Session 332: Renewal in Medieval Spanish and English Theatre
Monday 6 July 2015, 16.30-18.00
|Moderator/Chair:||Lenke Kovács, Departament de Filologia Catalana, Universitat Rovira i Virgili, Tarragona|
|Paper 332-a||The Budding Rod: Renewing the Old Husband in the York Joseph's Trouble about Mary|
|Paper 332-b||Religious Renewal in Medieval Shepherds' Plays from England and Castile|
Index terms: Language and Literature - Middle English, Language and Literature - Spanish or Portuguese, Performance Arts - Drama
|Paper 332-c||Renewal and Its Discourses in the N-Town Nativity Play|
Index terms: Medicine, Performance Arts - Drama, Religious Life
The Joseph who addresses us directly and who, later, interacts with his unrepentant young wife and her two saucy handmaidens, is anything but vigorous, however much his rod sprouted that day in the temple. Not only does he exist in a sort of permanent state of dithering, but he complains over and over again to Mary that all she has to do is look at him to know that he could never have been the father of a child. He couldn’t have done because he couldn’t do it. After his frustrating, drawn-out verbal sparring with the three women, Joseph retires to take a nap when he is visited by an angel. We know the story. He is convinced and reconciles with Mary.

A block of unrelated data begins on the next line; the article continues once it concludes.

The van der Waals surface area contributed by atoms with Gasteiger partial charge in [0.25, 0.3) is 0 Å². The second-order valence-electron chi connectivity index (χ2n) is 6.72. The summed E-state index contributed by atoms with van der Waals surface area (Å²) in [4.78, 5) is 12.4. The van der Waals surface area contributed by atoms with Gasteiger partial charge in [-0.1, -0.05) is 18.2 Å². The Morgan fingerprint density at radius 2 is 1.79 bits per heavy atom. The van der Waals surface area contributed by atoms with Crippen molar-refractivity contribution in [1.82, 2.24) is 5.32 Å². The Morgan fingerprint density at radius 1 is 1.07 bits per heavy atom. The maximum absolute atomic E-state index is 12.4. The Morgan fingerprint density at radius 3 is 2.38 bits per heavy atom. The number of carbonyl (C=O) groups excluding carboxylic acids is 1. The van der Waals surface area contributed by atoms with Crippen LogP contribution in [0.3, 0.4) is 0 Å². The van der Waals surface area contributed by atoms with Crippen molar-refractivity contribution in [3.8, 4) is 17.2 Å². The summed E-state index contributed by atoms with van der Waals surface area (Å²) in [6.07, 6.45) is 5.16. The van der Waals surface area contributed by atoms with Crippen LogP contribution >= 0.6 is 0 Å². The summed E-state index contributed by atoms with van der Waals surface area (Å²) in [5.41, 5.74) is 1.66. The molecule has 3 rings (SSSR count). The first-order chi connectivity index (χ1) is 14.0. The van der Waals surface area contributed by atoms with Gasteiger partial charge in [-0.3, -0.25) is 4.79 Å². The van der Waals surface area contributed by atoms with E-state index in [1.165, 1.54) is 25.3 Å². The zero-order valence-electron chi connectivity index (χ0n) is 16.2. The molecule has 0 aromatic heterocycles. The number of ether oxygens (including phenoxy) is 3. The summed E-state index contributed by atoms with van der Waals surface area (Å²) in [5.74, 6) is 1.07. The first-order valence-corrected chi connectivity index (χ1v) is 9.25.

Although many have rightly pointed out the poignant ending of the play, with Joseph’s humble prayer for forgiveness and Mary’s refusal to consider that he even needs to ask her (a sort of conduct book for young wives of foolish husbands, if you will), what is often overlooked is the renewal of old Joseph, both spiritually and physically. The play’s final scene depicts the obvious message of renewal through submission and humility (albeit somewhat surprisingly with a husband submitting to his wife). But the abundant recompense for old Joseph is a kind of physical renewal clearly marked in his language and actions, in stark contrast with his mumbling and grumbling and dithering earlier. So much so that he insists she pack all their gear immediately so he can carry it all the way to Bethlehem, a journey not even previously mentioned in the play by Joseph, Mary, or the angel of the Lord. His final words insisting that he will have to carry the load since ‘little thing will women dere,’ suggest that he is recharged, if not supercharged, and ready to go. We know from doctrine that his renewal did not extend to doing it with the mother of God, but the ending of the play more than suggests, especially given the doubly ironic transformation of the comic impotent old cock that he would have and he could have if the old old story had allowed.